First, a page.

Written in response to the 2014 Human Rights Commission report ‘The Forgotten Children: National Inquiry into Children in Immigration Detention’, Cat Hope's Speechless is a prime example of the power, weight, and connection music provides in a world that is often divided.
The setting for this piece has a remarkable history. Formerly a public hospital, the Sunset Heritage Precinct was in medical use until 1995 and is now utilised for arts, cultural, and community activities. The show is set ‘in the round’ inside a large building, and makes excellent use of lighting, smoke, and sound effects to create an eerie and foreboding atmosphere.
The Australian Bass Orchestra and Decibel New Music Ensemble, phenomenally conducted by Aaron Wyatt, are a clear highlight. Utilising low frequency sounds to communicate the sorrow of the thematic material is particularly gripping and perfectly complements the soaring soprano of a number of the soloists.
Sage Pbbbt is a force within this piece. Inspired by Tuvan and Mongolian overtone singing, Inuit throat singing, and sound poetry Pbbbt’s performance is a triumph—elevating the operatic sequences within the piece with her drastically unique and trance-like sound. The other soloists, Judith Dodsworth, Karina Utomo, and Caitlin Cassidy perform with grace and strength simultaneously; working successfully in unison to carry this beast of a show.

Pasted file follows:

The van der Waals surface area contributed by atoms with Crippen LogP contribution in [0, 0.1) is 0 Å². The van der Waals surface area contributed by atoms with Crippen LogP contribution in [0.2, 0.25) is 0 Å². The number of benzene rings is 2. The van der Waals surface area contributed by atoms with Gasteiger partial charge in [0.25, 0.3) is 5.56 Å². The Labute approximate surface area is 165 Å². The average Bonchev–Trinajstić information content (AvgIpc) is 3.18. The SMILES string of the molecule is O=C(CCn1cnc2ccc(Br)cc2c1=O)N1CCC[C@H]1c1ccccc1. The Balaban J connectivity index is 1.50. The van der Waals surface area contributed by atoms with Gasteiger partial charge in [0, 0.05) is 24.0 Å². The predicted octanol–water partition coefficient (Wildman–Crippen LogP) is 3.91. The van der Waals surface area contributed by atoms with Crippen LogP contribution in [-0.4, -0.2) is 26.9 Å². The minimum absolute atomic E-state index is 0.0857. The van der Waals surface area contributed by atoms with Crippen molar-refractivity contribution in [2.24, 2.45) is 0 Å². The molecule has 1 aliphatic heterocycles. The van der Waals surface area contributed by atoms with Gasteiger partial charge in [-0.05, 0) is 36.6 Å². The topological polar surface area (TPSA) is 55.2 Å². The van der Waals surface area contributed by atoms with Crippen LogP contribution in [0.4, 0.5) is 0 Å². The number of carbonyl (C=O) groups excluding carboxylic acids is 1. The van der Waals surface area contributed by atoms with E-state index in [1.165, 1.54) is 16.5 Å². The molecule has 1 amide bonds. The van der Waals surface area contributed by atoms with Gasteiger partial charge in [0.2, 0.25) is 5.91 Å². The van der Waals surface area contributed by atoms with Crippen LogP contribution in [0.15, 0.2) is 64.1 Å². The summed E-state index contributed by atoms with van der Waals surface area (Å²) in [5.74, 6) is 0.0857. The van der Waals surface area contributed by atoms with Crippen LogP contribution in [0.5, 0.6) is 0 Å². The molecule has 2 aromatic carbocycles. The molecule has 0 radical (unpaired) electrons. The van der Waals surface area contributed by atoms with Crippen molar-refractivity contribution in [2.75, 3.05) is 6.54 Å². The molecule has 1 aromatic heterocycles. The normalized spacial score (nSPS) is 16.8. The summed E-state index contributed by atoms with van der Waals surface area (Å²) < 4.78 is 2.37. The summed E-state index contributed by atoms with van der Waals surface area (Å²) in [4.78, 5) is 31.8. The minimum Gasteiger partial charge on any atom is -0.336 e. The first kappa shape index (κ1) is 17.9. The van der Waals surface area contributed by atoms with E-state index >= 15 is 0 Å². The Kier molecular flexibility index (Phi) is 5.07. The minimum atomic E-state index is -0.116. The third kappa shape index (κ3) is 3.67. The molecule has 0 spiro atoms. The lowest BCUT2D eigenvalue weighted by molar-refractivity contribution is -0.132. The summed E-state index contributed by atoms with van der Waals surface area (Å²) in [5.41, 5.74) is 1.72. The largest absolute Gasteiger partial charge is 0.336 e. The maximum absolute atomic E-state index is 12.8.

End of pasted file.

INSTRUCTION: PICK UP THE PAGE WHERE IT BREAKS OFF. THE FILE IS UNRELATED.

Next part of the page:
It’s not only the subject matter that makes this show such an enormous undertaking for its performers and creatives. Each choir member and soloist navigates some very intricate sequences and is expected to match the strength, volume, and impact the booming orchestra has throughout the piece.
One of the most remarkable aspects of Tura New Music’s work is in its focus on local community members. The choir of engaging back-up vocalists employ some fascinating stylistic practices (including improvisation and creative physical sound effects) that support the soloists’ portrayal of this dark aspect of Australia’s political and societal climate surrounding refugees and people seeking asylum.
Hope’s composition, the use of unusual stylistic devices, and the strong individual performances combine in Speechless to examine the trying existence of those living in detention across the world. The show succeeds in evoking great empathy amongst its audience.
This production is definitely not for the faint of heart. Its avant-garde style, heavy emotional impact, and difficult subject matter challenge audiences to not only observe some heavily topical sequences, but also interpret a great deal of meaning from a wordless vocal score that disrupts conventional expectations of words and melody.
Speechless succeeds, however, in narrating what is a very jarring and disheartening topic and as such proves a distinctively unique addition to this year’s formidable Perth Festival program.
Tickets available from the Perth Festival website.